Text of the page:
Published On: Mon, Feb 5th, 2024
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Hereford: Inside pothole capital of England where nearly every road has them | UK | News

A large city has been branded the pothole capital of England with furious locals insisting there are “craters everywhere you look.” Hereford, known for its crumbling roads, had a whopping 25,000 reported to its council last year alone.

Data from the FixMyStreet platform showed one pothole was reported for every 127th resident in Hereford. However, Herefordshire Council is struggling to keep up with demand, with figures showing only half of reported potholes are filled in.

And now locals have unveiled exactly what it’s like to live with an uneven network of roads. They also claim the pavements are “falling apart”, with some too scared to go out after dark for fear of tripping.

Great-gran Jenni Gough, 76, says the state of the roads outside her home in Andrews Close is “appalling”. The retired PA said: “I have lived here for 25 years and I’ve never known the roads and pavements to be so bad.”

She added: “There are about three potholes at the end of our road which have been there for three years and they just get bigger and bigger.”

“About six months ago the council filled them in but already they are sinking and it won’t be long until they are back to what they were.” She concluded with a story of a friend who was cycling on a main road and didn’t see a pothole because it had been raining and the road looked flat.

“They went over their handlebars and landed in the middle of the road. Luckily the cars stopped in time but it could have been a disaster.”

Jenni slammed Herefordshire Council for wasting cash on “pointless” road markings instead of fixing potholes. She said: “A few months ago and for some unknown reason, the council painted yellow lines on a roundabout.”

“A few weeks later workmen came out and covered them up.” If they’ve got money to waste on pointless yellow lines then they should spend more on repairing the roads properly.”

Tyre-fitter Jake Bow, 29, told us he helps drivers with pothole damage at least three times a day. He said: “It’s just getting ridiculous at the moment. We’re called out at least three times a day to help people who’s tyres have burst or cars damaged.”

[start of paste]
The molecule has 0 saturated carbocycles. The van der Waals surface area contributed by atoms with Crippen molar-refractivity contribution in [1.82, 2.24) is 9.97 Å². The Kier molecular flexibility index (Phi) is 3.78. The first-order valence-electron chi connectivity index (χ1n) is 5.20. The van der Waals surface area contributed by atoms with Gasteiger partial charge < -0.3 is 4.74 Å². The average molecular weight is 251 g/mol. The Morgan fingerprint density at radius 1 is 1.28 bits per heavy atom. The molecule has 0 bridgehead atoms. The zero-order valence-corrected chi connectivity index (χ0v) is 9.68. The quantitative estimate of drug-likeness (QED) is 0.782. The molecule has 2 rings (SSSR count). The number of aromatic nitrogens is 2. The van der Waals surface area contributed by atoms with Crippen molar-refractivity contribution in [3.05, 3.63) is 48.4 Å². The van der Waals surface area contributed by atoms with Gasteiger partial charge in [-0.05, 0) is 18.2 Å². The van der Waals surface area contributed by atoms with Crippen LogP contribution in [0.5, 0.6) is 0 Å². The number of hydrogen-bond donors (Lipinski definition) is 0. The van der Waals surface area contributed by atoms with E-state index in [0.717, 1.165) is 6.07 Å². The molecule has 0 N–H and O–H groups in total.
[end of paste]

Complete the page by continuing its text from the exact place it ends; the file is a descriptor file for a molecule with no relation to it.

“The people who we help are just driving on normal roads in the city but theses giant potholes are everywhere. We have a lot of people who limp to us with flat tyres who we are helping too. The council are doing nothing to help.”

Jake also had his own run-in with a pothole last month and added: “I was going quite slowly but hit this large pothole in the road and my front driver’s side tyre just went bang.”

“I took a few pictures of the damage and the pothole before I made a claim to the council because I’ve heard stories of people claiming for compensation from the council only for the council to rush out and quickly fill in the hole.”

“It’s like whack-a-mole but the council need to get a grip on the situation. It’s getting to the point where it’s almost not worth the risk of driving into Hereford.”

“We get a lot of traffic on the road and when the potholes are full of water we get dirty splashes all up our front door. We’ve also had a cracked window after a car went over a pothole and it kicked up a load of loose gravel and stones.”

“We always report the potholes and the council come out and fill them in but it makes no difference. A few months later they’re back and bigger than ever.”

“It’s a really terrible situation and Hereford is well deserving in it’s title as England’s pothole capital. I don’t drive but I walk everywhere and even that is dangerous.”

“Sometimes I feel like my short trip to the shops is like walking across the surface of the moon.”

“There are literally craters everywhere you look. I don’t walk anywhere after dark in case I trip over and fall flat on my face.”

Another resident reported: “The street lighting isn’t very good, you can’t see them, you hit them potholes, come off your bike, it’s terrible.” The local council has yet to comment.

This article was crafted with the help of AI tools, which speed up the Daily Express editorial research. A Daily Express editor reviewed this content before it was published. You can report any errors here

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